On the third Monday in January, we honor the legacy of Dr. Martin Luther King Jr., the influential civil rights leader. Here are some ways you can celebrate his legacy around Chicago, or at home with family.
1. Attend a commemoration celebration
The University of Chicago will honor Martin Luther King Jr. during a commemoration celebration with Rev. Dr. Otis Moss Jr. and Rev. Dr. Otis Moss III on Tuesday, Jan. 28 at 6pm. Rockefeller Memorial Chapel, 5850 South Woodlawn Avenue, Chicago
2. Honor his legacy at a local museum
On Jan. 20, stop by the DuSable Museum of African American History for “King Day 2020: Focused on Freedom.” The program will have music, crafts, lectures and films in honor of Dr. Martin Luther King Jr. 740 East 56th Place, Chicago
3. Read a book together
NPR’s GPB Media complied a great list of picture books for children that will help them learn about Dr. Martin Luther King Jr. and the Civil Rights Movement.
4. Attend a storytelling at the Chicago History Museum
This family-friendly event at the Chicago History Museum includes a production of “The MLK Project: The Fight for Civil Rights” by Writers Theatre, a performance by the Chicago Chamber Choir, and storytelling and crafts. 1601 N. Clark St., Chicago
5. Give Back in Harmony on MLK Day
Bring the family to The Volunteer Center and the Winnetka Youth Organization’s Day of Service on Jan. 20 at the Community House in Winnetka. You can drop in between 1-4 p.m. and give back to 12 local nonprofits by making blankets for the homeless, dog toys for shelter pets, cards for veterans, and more. In addition to the hands-on projects, all ages and abilities are also invited to sing or play appropriate music to honor Dr. King’s legacy of peace and equality. Reserve a time slot to perform, [email protected]. More details at The Volunteer Center. 620 Lincoln Ave., Winnetka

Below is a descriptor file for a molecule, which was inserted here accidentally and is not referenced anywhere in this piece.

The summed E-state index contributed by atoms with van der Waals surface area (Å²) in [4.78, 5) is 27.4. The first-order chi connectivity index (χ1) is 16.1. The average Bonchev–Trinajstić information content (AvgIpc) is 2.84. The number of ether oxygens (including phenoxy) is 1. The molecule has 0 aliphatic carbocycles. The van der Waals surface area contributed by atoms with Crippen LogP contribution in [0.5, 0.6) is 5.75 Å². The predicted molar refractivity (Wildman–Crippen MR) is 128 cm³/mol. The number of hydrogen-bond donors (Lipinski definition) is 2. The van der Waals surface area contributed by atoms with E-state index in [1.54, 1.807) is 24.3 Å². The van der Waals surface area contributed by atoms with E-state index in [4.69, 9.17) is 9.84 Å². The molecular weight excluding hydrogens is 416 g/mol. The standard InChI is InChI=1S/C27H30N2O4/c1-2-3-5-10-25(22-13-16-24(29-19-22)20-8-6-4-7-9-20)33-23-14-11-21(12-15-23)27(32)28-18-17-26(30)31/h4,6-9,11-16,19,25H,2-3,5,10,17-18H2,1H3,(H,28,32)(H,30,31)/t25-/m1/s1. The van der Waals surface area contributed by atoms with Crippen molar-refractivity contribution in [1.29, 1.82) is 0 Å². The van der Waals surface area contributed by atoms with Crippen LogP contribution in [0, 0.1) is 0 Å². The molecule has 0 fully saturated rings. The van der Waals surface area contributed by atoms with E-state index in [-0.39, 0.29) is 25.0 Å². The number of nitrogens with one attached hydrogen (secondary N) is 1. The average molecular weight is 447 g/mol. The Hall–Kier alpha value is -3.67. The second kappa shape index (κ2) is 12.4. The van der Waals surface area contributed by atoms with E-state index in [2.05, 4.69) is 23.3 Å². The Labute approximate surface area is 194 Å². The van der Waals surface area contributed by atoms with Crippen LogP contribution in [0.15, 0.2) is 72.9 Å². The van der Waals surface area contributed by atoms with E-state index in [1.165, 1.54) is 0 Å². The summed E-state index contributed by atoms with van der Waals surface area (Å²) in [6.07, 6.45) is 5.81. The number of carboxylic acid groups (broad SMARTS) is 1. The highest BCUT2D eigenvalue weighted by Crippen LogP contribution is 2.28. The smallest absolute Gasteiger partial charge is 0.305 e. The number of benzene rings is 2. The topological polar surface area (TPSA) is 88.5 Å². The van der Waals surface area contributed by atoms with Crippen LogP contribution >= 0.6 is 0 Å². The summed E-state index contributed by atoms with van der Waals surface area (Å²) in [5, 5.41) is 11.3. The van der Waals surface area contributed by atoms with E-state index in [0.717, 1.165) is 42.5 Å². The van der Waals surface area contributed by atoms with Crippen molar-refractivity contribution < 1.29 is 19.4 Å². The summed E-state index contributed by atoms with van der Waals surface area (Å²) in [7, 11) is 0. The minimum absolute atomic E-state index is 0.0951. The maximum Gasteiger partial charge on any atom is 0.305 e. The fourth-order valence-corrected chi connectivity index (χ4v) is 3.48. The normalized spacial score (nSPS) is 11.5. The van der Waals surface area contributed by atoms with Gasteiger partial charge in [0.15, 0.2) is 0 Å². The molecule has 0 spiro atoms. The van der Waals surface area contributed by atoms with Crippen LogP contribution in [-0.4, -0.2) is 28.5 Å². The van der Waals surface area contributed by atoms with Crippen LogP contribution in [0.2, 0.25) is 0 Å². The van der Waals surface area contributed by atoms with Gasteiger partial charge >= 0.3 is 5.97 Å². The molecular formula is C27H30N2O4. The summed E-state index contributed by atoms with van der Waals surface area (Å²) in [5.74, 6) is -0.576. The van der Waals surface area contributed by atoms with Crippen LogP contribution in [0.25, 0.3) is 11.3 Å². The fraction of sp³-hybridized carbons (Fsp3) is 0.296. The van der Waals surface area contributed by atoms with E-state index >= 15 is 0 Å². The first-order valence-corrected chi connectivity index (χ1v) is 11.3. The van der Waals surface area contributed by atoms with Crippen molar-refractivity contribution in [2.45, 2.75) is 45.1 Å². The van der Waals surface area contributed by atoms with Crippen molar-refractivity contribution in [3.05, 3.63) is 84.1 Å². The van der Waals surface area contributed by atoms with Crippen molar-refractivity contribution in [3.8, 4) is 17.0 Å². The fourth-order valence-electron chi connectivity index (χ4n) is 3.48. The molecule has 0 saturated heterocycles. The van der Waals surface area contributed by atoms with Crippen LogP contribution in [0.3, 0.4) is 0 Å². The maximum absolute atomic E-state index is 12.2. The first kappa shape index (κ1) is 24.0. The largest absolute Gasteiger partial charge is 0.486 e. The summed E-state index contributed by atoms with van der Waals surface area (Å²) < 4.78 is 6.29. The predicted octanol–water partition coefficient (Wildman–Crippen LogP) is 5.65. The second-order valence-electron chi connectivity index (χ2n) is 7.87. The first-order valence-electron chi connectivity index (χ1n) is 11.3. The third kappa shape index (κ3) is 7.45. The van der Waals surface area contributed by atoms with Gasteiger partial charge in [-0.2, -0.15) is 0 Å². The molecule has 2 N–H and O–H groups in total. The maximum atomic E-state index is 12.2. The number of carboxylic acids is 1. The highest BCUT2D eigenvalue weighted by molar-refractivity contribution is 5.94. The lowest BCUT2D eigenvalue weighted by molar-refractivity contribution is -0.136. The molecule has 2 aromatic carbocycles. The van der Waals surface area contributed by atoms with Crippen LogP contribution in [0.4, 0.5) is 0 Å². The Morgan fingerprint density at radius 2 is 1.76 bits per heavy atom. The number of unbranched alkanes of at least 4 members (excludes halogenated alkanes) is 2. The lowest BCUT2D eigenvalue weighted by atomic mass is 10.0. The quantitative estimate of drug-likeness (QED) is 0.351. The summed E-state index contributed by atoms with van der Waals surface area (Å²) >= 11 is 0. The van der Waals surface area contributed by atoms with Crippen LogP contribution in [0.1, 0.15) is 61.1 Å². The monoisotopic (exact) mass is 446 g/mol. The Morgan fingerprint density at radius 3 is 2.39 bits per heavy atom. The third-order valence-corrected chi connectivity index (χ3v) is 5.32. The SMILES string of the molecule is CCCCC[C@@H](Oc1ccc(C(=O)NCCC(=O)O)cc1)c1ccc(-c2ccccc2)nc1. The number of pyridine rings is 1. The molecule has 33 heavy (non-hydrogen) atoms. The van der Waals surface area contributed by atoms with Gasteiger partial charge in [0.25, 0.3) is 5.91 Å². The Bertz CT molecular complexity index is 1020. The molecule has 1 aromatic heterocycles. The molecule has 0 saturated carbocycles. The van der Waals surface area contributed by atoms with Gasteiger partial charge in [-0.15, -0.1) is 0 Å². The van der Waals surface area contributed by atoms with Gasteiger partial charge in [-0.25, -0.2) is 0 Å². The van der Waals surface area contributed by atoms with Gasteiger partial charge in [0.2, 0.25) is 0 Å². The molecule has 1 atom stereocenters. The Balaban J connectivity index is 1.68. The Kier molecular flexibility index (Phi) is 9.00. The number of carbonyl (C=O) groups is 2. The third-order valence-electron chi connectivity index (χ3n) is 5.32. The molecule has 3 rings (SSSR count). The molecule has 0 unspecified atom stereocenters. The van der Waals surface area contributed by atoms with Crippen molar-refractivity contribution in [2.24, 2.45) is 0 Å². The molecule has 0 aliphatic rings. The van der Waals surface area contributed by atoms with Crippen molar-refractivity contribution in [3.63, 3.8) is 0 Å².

6. Listen to his speeches during a tribute concert
Chicago Sinfonietta presents its annual Dr. Martin Luther King Jr. tribute concert with Chicago Sinfonietta Assistant Conductor Jonathan Rush and “The Voice” semi-finalist Kymberli Joye performing Patty Griffin’s “Up to the Mountain” and the Chicago premiere of “The Seven Last Words of the Unarmed” by Joel Thompson. Jan. 19: Wentz Concert Hall, 171 E. Chicago Ave., Naperville; Jan. 20: Symphony Center, 220 S. Michigan Ave., Chicago
7. Attend an interactive program at the Chicago Children’s Museum
The Chicago Children’s Museum will hold multiple performances of “What Does It Mean, Dr. King?” on Jan. 19 and Jan. 20. The performance will take a journey back in time and help children learn about freedom and Dr. King’s work through interactive musical drama. Sun. Jan 19 at 2:30 p.m. Monday Jan. 20 at 10:45 am, 11:45 am, 1:30 pm, 2:30 pm. 700 East Grand Avenue, Suite 127, Chicago